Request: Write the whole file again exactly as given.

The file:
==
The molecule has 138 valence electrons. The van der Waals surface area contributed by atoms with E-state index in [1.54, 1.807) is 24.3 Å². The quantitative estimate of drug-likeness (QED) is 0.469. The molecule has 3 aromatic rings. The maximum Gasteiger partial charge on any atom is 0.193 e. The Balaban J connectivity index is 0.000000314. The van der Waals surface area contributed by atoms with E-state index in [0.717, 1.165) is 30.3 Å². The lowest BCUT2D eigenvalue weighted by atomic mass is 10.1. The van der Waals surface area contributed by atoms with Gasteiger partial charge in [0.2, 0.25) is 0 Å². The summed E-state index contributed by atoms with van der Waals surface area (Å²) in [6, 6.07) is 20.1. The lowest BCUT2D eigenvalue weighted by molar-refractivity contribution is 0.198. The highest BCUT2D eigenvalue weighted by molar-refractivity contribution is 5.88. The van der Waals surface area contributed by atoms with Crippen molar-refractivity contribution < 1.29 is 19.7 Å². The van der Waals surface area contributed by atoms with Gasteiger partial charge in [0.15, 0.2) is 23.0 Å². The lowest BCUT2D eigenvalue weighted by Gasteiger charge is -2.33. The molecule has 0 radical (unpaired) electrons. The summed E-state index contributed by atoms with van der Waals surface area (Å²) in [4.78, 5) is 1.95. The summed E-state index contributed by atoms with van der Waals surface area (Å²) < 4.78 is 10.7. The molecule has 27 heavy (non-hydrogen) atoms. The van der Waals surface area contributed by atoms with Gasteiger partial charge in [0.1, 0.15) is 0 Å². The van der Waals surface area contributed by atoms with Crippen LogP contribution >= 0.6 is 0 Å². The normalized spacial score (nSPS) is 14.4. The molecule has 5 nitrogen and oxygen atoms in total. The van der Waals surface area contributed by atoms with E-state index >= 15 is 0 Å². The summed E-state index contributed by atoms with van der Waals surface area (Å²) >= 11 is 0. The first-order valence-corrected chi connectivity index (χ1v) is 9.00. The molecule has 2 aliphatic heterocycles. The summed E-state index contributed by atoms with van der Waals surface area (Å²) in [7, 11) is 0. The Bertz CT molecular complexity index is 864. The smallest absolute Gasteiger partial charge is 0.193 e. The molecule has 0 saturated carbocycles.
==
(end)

The molecule has 138 valence electrons. The van der Waals surface area contributed by atoms with E-state index in [1.54, 1.807) is 24.3 Å². The quantitative estimate of drug-likeness (QED) is 0.469. The molecule has 3 aromatic rings. The maximum Gasteiger partial charge on any atom is 0.193 e. The Balaban J connectivity index is 0.000000314. The van der Waals surface area contributed by atoms with E-state index in [0.717, 1.165) is 30.3 Å². The lowest BCUT2D eigenvalue weighted by atomic mass is 10.1. The van der Waals surface area contributed by atoms with Gasteiger partial charge in [0.2, 0.25) is 0 Å². The summed E-state index contributed by atoms with van der Waals surface area (Å²) in [6, 6.07) is 20.1. The lowest BCUT2D eigenvalue weighted by molar-refractivity contribution is 0.198. The highest BCUT2D eigenvalue weighted by molar-refractivity contribution is 5.88. The van der Waals surface area contributed by atoms with Crippen molar-refractivity contribution < 1.29 is 19.7 Å². The van der Waals surface area contributed by atoms with Gasteiger partial charge in [0.15, 0.2) is 23.0 Å². The lowest BCUT2D eigenvalue weighted by Gasteiger charge is -2.33. The molecule has 0 radical (unpaired) electrons. The summed E-state index contributed by atoms with van der Waals surface area (Å²) in [4.78, 5) is 1.95. The summed E-state index contributed by atoms with van der Waals surface area (Å²) < 4.78 is 10.7. The molecule has 27 heavy (non-hydrogen) atoms. The van der Waals surface area contributed by atoms with Gasteiger partial charge in [0.1, 0.15) is 0 Å². The van der Waals surface area contributed by atoms with Crippen LogP contribution >= 0.6 is 0 Å². The normalized spacial score (nSPS) is 14.4. The molecule has 5 nitrogen and oxygen atoms in total. The van der Waals surface area contributed by atoms with E-state index >= 15 is 0 Å². The summed E-state index contributed by atoms with van der Waals surface area (Å²) >= 11 is 0. The first-order valence-corrected chi connectivity index (χ1v) is 9.00. The molecule has 2 aliphatic heterocycles. The summed E-state index contributed by atoms with van der Waals surface area (Å²) in [7, 11) is 0. The Bertz CT molecular complexity index is 864. The smallest absolute Gasteiger partial charge is 0.193 e. The molecule has 0 saturated carbocycles.